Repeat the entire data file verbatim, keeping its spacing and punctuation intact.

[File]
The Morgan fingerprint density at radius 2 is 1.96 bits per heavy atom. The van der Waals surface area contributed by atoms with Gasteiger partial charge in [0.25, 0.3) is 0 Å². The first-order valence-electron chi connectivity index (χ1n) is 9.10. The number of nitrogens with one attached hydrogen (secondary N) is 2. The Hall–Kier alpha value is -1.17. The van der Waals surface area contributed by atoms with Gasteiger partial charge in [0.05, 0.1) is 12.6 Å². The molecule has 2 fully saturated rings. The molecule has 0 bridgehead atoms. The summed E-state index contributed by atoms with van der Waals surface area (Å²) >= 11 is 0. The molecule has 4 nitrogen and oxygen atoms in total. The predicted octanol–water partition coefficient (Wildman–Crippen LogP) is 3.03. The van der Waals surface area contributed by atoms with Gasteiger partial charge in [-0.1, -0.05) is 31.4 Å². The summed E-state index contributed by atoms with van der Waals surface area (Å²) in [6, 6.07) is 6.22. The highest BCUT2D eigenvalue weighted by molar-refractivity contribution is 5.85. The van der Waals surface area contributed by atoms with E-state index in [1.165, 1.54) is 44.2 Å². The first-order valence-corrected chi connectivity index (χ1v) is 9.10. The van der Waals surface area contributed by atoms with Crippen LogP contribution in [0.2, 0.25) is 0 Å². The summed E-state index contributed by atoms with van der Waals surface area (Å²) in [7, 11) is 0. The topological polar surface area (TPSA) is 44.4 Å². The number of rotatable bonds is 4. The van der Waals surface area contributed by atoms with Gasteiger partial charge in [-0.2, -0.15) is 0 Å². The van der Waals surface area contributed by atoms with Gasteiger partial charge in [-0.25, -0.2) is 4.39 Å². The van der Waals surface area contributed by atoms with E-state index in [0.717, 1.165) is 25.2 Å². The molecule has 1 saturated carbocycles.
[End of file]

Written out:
The Morgan fingerprint density at radius 2 is 1.96 bits per heavy atom. The van der Waals surface area contributed by atoms with Gasteiger partial charge in [0.25, 0.3) is 0 Å². The first-order valence-electron chi connectivity index (χ1n) is 9.10. The number of nitrogens with one attached hydrogen (secondary N) is 2. The Hall–Kier alpha value is -1.17. The van der Waals surface area contributed by atoms with Gasteiger partial charge in [0.05, 0.1) is 12.6 Å². The molecule has 2 fully saturated rings. The molecule has 0 bridgehead atoms. The summed E-state index contributed by atoms with van der Waals surface area (Å²) >= 11 is 0. The molecule has 4 nitrogen and oxygen atoms in total. The predicted octanol–water partition coefficient (Wildman–Crippen LogP) is 3.03. The van der Waals surface area contributed by atoms with Gasteiger partial charge in [-0.1, -0.05) is 31.4 Å². The summed E-state index contributed by atoms with van der Waals surface area (Å²) in [6, 6.07) is 6.22. The highest BCUT2D eigenvalue weighted by molar-refractivity contribution is 5.85. The van der Waals surface area contributed by atoms with E-state index in [1.165, 1.54) is 44.2 Å². The first-order valence-corrected chi connectivity index (χ1v) is 9.10. The van der Waals surface area contributed by atoms with Crippen LogP contribution in [0.2, 0.25) is 0 Å². The summed E-state index contributed by atoms with van der Waals surface area (Å²) in [7, 11) is 0. The topological polar surface area (TPSA) is 44.4 Å². The number of rotatable bonds is 4. The van der Waals surface area contributed by atoms with Gasteiger partial charge in [-0.2, -0.15) is 0 Å². The van der Waals surface area contributed by atoms with Gasteiger partial charge in [-0.25, -0.2) is 4.39 Å². The van der Waals surface area contributed by atoms with E-state index in [0.717, 1.165) is 25.2 Å². The molecule has 1 saturated carbocycles.